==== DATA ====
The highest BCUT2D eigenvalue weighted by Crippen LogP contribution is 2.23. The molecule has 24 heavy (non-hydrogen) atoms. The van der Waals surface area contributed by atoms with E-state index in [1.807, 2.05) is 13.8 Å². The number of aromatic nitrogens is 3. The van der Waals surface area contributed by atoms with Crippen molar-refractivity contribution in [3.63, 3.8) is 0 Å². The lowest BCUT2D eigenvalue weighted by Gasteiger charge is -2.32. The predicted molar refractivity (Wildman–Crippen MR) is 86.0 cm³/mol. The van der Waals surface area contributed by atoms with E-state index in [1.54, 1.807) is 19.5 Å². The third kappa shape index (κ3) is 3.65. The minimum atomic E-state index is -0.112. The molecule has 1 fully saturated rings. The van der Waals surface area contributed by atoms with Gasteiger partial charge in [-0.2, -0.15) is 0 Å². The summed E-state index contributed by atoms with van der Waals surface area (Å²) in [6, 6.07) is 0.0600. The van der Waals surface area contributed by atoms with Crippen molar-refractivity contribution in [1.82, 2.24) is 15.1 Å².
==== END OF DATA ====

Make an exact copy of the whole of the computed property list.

The highest BCUT2D eigenvalue weighted by Crippen LogP contribution is 2.23. The molecule has 24 heavy (non-hydrogen) atoms. The van der Waals surface area contributed by atoms with E-state index in [1.807, 2.05) is 13.8 Å². The number of aromatic nitrogens is 3. The van der Waals surface area contributed by atoms with Crippen molar-refractivity contribution in [3.63, 3.8) is 0 Å². The lowest BCUT2D eigenvalue weighted by Gasteiger charge is -2.32. The predicted molar refractivity (Wildman–Crippen MR) is 86.0 cm³/mol. The van der Waals surface area contributed by atoms with E-state index in [1.54, 1.807) is 19.5 Å². The third kappa shape index (κ3) is 3.65. The minimum atomic E-state index is -0.112. The molecule has 1 fully saturated rings. The van der Waals surface area contributed by atoms with Gasteiger partial charge in [-0.2, -0.15) is 0 Å². The summed E-state index contributed by atoms with van der Waals surface area (Å²) in [6, 6.07) is 0.0600. The van der Waals surface area contributed by atoms with Crippen molar-refractivity contribution in [1.82, 2.24) is 15.1 Å².